Originally Posted by Valkyrie5.7
I'm a little baffled that the idea of stroke being the determining factor in a engines output is still prevalent. Here's a quick and dirty example of why: both the Buick 455 and Olds 455 are the same size. Buick has a 3.90" stroke, Olds has a 4.25" stroke... Both were torque monsters.The 350 buick came with a very similar 3.85" stroke to the big Buick, why did the Buick make a substantial amount more torque? It was a considerably larger engine.
Let's apply that to our 305/327 SBC's here, which is even fairer comparison because we're talking apples to apples. The stroke doesn't matter, torque and horsepower is going to be determined by the valve train and heads. The place where they occur is determined by the displacement of the engine itself - so long as compression, valve train and port size and shape are identical. The 327 is going to be a better in any situation because it's bigger. That simple.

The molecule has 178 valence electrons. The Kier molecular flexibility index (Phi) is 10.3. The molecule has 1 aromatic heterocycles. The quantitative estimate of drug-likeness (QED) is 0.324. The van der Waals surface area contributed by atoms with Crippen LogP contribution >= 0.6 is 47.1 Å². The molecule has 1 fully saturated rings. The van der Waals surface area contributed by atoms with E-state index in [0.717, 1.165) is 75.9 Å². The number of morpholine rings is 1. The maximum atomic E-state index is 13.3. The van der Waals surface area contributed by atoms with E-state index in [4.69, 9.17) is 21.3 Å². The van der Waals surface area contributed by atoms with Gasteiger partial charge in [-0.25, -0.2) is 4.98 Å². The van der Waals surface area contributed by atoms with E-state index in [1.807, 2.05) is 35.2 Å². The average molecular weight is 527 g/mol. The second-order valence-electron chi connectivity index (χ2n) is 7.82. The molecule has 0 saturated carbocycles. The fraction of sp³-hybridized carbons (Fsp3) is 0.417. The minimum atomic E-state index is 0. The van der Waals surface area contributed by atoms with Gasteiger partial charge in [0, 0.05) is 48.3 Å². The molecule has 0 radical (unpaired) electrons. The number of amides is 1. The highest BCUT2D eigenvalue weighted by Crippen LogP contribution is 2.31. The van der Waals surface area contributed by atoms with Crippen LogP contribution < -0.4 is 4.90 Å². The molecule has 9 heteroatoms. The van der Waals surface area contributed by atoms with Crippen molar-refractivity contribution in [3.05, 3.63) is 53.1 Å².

The stroke determines the piston speed at a set RPM. The 305 will have a faster piston speed than the 327 at the same RPM,simple math.
The 327 will make more power than the 305,yes. The 327 can rev higher,more freely,w/e terminology you wish to put here,,,,have a lower piston speed at same RPM,,,there fore the 327 can rev a little higher,if you take advantage of this then the power will come on later than the 305(leave the 350 out for now)Val,I expected you to understand where I was going with this,
sorry I left out the details and math.
I still would prefer the longer stroke engine if I was stuck with 2.42 gears.
Im the first person to jump up and down when people say you need gears to match a cam,you dont.
So I stand partially corrected,thanks for pointing out my lazy post.I should have put more effort into it.